Pathogens from sewage overflows carry one of the biggest public health concerns. From mild cases of diarrhea to life-threatening conditions like cholera and dysentery, potential illnesses from sewer water make contaminated water unsafe to swim in or touch.
To combat this, Volpitta holds community meetings and events to generate awareness. “The last thing I want to do is tell people not to come in contact with water, but the community deserves to know,” she says.
“Our waterways are teeming with life, but they’re sick and need our help.”
While Volpitta keeps an eye on the harbor, her colleague Theaux Le Gardeur keeps his sights on Baltimore’s watershed areas, including waterways that supply the city’s drinking water.
Waterkeepers like Volpitta and Le Gardeur spend as much time monitoring contamination levels as they do advocating for clean water and holding polluters accountable.
“Our responsibility as waterkeepers is to enforce the Clean Water Act passed in 1972 by the Nixon administration,” explains Le Gardeur, who is riverkeeper of the Bush and nearby Gunpowder River and their watersheds, which include the Prettyboy and Loch Raven Reservoirs that supply drinking water to the 1.5 million residents in and around Baltimore.
“People think we work for a state or federal agency, but we do the opposite: We make sure government agencies and all others— small businesses, big businesses, even people out on the water having fun—follow laws that protect water and ultimately the communities.”
this are a win-win
for us all.”
Like Volpitta, Le Gardeur grew up frolicking in the playground of the great outdoors. Originally from Covington, Louisiana, Le Gardeur vacationed as a child with his parents in North Carolina’s Appalachian Mountains, learning to fly fish on the Cullasaja River, brimming with waterfalls—and trout.
His passion for fly fishing brought him to Volpitta’s hometown, Monkton, where he now operates a fly-fishing shop, Backwater Anglers, and is the executive director of the nonprofit Gunpowder RIVERKEEPER® (GRK).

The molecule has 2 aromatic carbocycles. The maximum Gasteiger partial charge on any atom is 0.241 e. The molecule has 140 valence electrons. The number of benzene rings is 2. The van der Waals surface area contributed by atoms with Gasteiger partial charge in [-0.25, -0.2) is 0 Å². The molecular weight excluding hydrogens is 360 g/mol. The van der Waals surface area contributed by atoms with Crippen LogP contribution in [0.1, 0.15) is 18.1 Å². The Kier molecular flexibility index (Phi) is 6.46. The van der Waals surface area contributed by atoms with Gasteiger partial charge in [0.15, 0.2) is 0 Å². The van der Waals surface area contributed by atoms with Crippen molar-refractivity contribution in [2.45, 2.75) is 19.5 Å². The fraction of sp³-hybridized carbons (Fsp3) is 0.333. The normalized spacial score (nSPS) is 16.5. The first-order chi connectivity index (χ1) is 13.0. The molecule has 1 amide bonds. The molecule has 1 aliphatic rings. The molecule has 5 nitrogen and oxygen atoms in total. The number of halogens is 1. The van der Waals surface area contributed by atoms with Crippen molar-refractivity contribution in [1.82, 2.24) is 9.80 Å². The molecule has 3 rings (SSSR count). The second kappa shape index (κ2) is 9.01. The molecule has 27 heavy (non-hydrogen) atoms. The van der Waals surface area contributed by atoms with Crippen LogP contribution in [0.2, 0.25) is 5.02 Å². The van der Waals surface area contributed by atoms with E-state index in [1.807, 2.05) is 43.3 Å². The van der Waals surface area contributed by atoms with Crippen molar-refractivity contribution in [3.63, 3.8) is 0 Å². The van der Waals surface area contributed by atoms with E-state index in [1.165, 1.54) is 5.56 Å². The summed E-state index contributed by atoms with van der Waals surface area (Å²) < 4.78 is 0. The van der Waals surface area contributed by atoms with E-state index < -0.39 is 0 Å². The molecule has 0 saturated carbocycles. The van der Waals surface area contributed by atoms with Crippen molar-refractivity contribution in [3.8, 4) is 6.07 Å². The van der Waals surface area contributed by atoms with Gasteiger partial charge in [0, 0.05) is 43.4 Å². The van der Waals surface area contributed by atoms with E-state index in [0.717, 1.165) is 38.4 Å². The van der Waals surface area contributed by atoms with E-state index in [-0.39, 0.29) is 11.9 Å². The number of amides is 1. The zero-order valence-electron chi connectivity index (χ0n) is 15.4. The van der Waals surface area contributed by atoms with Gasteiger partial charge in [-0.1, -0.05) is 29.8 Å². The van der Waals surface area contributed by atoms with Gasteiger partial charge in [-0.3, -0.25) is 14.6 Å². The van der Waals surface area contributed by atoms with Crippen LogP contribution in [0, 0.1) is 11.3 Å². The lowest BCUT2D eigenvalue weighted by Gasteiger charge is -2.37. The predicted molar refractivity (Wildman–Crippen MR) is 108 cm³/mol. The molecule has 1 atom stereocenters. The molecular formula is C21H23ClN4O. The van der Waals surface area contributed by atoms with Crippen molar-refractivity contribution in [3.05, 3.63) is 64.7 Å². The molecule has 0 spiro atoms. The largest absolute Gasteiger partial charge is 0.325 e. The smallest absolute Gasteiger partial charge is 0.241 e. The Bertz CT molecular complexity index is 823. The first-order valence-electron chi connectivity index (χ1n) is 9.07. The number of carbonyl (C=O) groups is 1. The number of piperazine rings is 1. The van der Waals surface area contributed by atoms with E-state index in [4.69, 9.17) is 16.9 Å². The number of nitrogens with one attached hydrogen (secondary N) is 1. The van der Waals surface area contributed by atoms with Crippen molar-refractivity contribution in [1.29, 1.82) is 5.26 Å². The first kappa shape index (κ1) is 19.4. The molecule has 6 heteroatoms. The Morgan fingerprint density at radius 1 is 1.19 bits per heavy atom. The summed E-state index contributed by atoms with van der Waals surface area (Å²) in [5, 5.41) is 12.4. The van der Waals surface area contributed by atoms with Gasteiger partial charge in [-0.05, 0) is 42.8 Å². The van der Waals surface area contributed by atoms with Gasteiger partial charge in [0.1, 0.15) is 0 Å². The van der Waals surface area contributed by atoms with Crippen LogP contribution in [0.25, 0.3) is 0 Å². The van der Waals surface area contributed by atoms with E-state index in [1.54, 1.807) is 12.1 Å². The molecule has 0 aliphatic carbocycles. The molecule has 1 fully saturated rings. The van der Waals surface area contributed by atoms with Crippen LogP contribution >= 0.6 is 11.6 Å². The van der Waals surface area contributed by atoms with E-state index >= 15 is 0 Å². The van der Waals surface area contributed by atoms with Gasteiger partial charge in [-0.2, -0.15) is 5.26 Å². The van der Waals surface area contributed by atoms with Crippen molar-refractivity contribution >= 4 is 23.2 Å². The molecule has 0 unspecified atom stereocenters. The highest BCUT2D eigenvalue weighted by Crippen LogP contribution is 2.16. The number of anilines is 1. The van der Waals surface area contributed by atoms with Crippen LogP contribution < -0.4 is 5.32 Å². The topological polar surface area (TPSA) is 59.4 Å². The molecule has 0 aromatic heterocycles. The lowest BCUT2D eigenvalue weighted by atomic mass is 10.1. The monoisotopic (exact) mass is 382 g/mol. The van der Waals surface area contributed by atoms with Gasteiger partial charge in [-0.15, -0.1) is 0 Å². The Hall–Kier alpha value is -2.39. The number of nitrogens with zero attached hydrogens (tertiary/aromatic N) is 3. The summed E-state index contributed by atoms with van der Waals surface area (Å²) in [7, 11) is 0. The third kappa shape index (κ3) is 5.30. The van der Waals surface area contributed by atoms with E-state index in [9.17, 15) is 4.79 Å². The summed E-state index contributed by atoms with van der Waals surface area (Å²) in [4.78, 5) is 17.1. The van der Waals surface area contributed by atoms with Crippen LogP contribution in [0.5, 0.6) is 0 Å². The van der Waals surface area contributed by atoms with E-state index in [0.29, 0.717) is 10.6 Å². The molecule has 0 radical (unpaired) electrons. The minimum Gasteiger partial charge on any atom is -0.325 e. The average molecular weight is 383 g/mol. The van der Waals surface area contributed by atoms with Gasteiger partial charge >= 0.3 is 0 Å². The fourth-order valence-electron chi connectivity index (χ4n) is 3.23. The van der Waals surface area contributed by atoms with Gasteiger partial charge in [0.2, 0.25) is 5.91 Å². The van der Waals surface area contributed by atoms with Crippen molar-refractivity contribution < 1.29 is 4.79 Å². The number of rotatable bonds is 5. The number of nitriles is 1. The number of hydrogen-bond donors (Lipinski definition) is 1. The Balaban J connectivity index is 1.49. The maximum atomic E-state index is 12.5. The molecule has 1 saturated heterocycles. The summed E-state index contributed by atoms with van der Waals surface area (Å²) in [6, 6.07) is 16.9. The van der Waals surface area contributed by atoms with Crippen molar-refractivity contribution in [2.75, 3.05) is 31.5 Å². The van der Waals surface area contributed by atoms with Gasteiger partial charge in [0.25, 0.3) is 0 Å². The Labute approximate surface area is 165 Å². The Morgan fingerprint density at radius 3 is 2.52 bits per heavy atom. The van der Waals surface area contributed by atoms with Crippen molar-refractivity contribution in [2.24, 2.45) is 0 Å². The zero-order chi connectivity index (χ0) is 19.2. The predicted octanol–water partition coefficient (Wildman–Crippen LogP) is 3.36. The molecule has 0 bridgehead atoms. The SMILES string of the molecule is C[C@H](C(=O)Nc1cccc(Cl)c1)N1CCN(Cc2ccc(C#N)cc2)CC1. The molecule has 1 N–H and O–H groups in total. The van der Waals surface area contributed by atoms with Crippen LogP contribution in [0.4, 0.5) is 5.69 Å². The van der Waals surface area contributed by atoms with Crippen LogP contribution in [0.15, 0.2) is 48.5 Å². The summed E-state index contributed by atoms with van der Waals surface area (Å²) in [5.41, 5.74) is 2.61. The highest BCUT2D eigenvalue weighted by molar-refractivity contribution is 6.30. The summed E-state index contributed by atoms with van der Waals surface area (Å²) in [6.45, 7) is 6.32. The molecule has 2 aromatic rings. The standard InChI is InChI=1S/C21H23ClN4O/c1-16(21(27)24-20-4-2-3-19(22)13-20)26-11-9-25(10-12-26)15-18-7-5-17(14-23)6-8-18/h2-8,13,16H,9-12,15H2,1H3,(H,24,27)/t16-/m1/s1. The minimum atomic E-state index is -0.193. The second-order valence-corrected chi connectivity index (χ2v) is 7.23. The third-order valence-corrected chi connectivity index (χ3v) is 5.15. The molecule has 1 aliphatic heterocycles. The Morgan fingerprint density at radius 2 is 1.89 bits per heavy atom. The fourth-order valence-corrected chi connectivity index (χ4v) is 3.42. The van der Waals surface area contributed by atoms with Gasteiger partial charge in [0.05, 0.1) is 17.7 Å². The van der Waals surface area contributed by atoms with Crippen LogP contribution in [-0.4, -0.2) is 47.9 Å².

On top of running the store and leading fly-fishing expeditions, Le Gardeur patrols waterways in his canoes and skiffs and works with pro bono attorneys to craft legal arguments against violations of the Clean Water Act.
In 2020, for instance, GRK issued an intent to sue the United States Environmental Protection Agency (EPA), arguing that the EPA failed to enforce the Maryland Department of the Environment’s timely cleanup of polychlorinated biphenyls, a toxic chemical banned in 1979, in parts of the Gunpowder and Bird Rivers, which flow into the Chesapeake Bay.
In another case, Le Gardeur argued against a permit allowing a wastewater treatment plant in Carroll County to discharge water into a stream flowing into Baltimore County’s Western Run that would eventually end up in the Loch Raven Reservoir. Le Gardeur dropped the lawsuit after two years of deliberation in exchange for the plant adhering to tighter testing and transparency in reporting—a precedent that changed the public notice requirement for more than 150 similarly sized wastewater plants statewide. The plant also agreed to contribute $20,000 to GRK’s work to promote clean water.
“Clean water benefits everyone involved, and resolutions like this are a win-win for us all,” Le Gardeur says.